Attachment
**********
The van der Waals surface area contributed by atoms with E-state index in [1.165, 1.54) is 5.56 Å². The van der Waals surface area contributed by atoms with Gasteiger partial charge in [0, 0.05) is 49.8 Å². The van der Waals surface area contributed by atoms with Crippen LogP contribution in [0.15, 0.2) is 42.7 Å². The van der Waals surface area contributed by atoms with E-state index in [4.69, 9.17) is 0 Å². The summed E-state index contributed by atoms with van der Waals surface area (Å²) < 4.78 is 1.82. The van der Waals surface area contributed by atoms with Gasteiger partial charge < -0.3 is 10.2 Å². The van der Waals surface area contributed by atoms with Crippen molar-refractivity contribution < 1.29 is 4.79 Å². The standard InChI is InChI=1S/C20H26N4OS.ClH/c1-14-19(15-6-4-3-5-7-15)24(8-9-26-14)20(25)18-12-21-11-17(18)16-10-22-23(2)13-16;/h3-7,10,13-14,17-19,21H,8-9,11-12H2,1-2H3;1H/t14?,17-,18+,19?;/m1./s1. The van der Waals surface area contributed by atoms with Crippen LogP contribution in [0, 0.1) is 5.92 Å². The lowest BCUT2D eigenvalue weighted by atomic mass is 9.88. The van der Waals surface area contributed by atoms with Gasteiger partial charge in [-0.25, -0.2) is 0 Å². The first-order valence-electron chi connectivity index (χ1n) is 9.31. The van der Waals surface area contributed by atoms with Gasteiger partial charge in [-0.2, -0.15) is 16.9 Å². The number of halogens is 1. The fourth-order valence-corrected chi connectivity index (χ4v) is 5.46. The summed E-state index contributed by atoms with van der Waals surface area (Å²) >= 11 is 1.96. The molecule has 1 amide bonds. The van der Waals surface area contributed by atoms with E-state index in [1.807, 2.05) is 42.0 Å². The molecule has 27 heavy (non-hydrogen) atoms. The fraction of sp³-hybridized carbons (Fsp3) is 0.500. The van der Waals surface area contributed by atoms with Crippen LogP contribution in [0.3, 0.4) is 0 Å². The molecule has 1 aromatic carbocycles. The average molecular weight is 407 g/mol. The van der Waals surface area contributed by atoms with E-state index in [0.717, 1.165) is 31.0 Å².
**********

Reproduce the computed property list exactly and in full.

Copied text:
The van der Waals surface area contributed by atoms with E-state index in [1.165, 1.54) is 5.56 Å². The van der Waals surface area contributed by atoms with Gasteiger partial charge in [0, 0.05) is 49.8 Å². The van der Waals surface area contributed by atoms with Crippen LogP contribution in [0.15, 0.2) is 42.7 Å². The van der Waals surface area contributed by atoms with E-state index in [4.69, 9.17) is 0 Å². The summed E-state index contributed by atoms with van der Waals surface area (Å²) < 4.78 is 1.82. The van der Waals surface area contributed by atoms with Gasteiger partial charge < -0.3 is 10.2 Å². The van der Waals surface area contributed by atoms with Crippen molar-refractivity contribution < 1.29 is 4.79 Å². The standard InChI is InChI=1S/C20H26N4OS.ClH/c1-14-19(15-6-4-3-5-7-15)24(8-9-26-14)20(25)18-12-21-11-17(18)16-10-22-23(2)13-16;/h3-7,10,13-14,17-19,21H,8-9,11-12H2,1-2H3;1H/t14?,17-,18+,19?;/m1./s1. The van der Waals surface area contributed by atoms with Crippen LogP contribution in [0, 0.1) is 5.92 Å². The lowest BCUT2D eigenvalue weighted by atomic mass is 9.88. The van der Waals surface area contributed by atoms with Gasteiger partial charge in [-0.25, -0.2) is 0 Å². The first-order valence-electron chi connectivity index (χ1n) is 9.31. The van der Waals surface area contributed by atoms with Gasteiger partial charge in [-0.2, -0.15) is 16.9 Å². The number of halogens is 1. The fourth-order valence-corrected chi connectivity index (χ4v) is 5.46. The summed E-state index contributed by atoms with van der Waals surface area (Å²) >= 11 is 1.96. The molecule has 1 amide bonds. The van der Waals surface area contributed by atoms with E-state index in [1.807, 2.05) is 42.0 Å². The molecule has 27 heavy (non-hydrogen) atoms. The fraction of sp³-hybridized carbons (Fsp3) is 0.500. The van der Waals surface area contributed by atoms with Crippen LogP contribution in [0.3, 0.4) is 0 Å². The molecule has 1 aromatic carbocycles. The average molecular weight is 407 g/mol. The van der Waals surface area contributed by atoms with E-state index in [0.717, 1.165) is 31.0 Å².